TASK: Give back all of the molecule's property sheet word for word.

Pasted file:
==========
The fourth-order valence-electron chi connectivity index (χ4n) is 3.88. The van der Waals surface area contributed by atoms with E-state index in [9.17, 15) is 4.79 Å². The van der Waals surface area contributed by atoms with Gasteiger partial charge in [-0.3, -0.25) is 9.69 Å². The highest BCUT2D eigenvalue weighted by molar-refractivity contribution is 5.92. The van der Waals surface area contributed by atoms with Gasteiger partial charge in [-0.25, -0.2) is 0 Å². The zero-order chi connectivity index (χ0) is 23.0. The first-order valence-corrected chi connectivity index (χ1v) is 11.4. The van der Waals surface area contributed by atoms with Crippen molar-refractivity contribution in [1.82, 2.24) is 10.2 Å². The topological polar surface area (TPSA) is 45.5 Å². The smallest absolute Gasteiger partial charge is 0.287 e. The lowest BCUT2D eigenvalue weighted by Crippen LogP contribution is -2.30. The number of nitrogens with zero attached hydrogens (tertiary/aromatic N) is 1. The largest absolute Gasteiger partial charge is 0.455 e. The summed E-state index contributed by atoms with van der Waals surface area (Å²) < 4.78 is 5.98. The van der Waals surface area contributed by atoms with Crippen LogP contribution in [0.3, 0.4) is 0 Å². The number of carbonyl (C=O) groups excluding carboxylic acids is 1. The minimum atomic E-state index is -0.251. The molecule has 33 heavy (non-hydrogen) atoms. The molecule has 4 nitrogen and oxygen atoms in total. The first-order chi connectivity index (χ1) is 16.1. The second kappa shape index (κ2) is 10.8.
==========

The fourth-order valence-electron chi connectivity index (χ4n) is 3.88. The van der Waals surface area contributed by atoms with E-state index in [9.17, 15) is 4.79 Å². The van der Waals surface area contributed by atoms with Gasteiger partial charge in [-0.3, -0.25) is 9.69 Å². The highest BCUT2D eigenvalue weighted by molar-refractivity contribution is 5.92. The van der Waals surface area contributed by atoms with Gasteiger partial charge in [-0.25, -0.2) is 0 Å². The zero-order chi connectivity index (χ0) is 23.0. The first-order valence-corrected chi connectivity index (χ1v) is 11.4. The van der Waals surface area contributed by atoms with Crippen molar-refractivity contribution in [1.82, 2.24) is 10.2 Å². The topological polar surface area (TPSA) is 45.5 Å². The smallest absolute Gasteiger partial charge is 0.287 e. The lowest BCUT2D eigenvalue weighted by Crippen LogP contribution is -2.30. The number of nitrogens with zero attached hydrogens (tertiary/aromatic N) is 1. The largest absolute Gasteiger partial charge is 0.455 e. The summed E-state index contributed by atoms with van der Waals surface area (Å²) < 4.78 is 5.98. The van der Waals surface area contributed by atoms with Crippen LogP contribution in [0.3, 0.4) is 0 Å². The number of carbonyl (C=O) groups excluding carboxylic acids is 1. The minimum atomic E-state index is -0.251. The molecule has 33 heavy (non-hydrogen) atoms. The molecule has 4 nitrogen and oxygen atoms in total. The first-order chi connectivity index (χ1) is 16.1. The second kappa shape index (κ2) is 10.8.